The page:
“They saw people getting into the whole radical expression thing and felt kind of disconnected - we talked them through it, let them know that there’s no judgement, that their Burn experience is all about what they want to make it.

“It was so great to see those same Burners the next day with massive smiles on their faces - they made it through the issues, put their anxieties aside and were having a wonderful, magical time - that’s so rewarding for me.

“Sanctuary will be working alongside the broader amazing Seed community to assist those who might be feeling disconnected," Girlface says.

Partying Safe

Girlface says the Sanctuary crew also have a role to educate and advise people in advance of the event to help them avoid finding themselves in the situation where they need Sanctuary.

“If there’s one thing to remember when hitting the Paddock it’s to know when to Slow down, stop, support each other & seek help:

  1. SLOW down, pace yourself, take it easy
  2. If you feel like you’re losing some control or going too far, then STOP
  3. Give SUPPORT to your mates & the rest of the community if you can see others struggling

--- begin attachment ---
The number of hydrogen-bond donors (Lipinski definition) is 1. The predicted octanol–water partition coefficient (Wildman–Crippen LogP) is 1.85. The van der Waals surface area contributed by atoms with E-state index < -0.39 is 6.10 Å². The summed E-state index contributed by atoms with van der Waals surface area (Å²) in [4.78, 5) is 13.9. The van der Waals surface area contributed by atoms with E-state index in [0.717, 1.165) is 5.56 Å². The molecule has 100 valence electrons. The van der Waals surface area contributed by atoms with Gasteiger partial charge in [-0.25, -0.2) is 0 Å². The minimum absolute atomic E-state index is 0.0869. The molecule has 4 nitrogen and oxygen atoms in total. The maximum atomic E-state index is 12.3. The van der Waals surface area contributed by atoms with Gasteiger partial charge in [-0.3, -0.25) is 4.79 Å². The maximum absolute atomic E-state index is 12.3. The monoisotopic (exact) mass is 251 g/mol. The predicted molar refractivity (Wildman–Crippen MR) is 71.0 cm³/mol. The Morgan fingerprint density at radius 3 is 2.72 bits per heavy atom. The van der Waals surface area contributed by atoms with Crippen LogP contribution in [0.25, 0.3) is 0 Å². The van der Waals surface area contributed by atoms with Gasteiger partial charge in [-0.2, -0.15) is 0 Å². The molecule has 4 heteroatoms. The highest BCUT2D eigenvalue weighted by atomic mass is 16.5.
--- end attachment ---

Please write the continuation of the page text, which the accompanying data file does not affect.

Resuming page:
4. SEEK HELP - that’s where Sanctuary comes in (alongside Rangers, PEERS & Medics)

“As soon as anyone comes into Sanctuary - night or day - there will be someone to greet them and let them know what kind of support is available,” says Girlface

“We welcome anyone at Sanctuary but we would prefer it if you don’t need to come see us!”

To help make this happen...

  1. Be prepared - if you’re out to party make sure you have food, water and all you need
  2. Be aware of your personal limitations - know your boundaries
  3. Don’t be afraid to say NO - if you’re offered something you don’t have to take it
  4. Look out for your mates & the wider community - take care of them if they’re partying too hard
  5. Familiarise yourself with Theme Camp spaces where you can take it easy

Round the Clock Support

Girlface says Sanctuary will operate around the clock during Seed to provide support to participants who are feeling overwhelmed, challenged and disconnected.

“This is a new social experiment for most new arrivals and the Sanctuary crew will be working alongside Rangers, Peer and Medics to support people through that experience.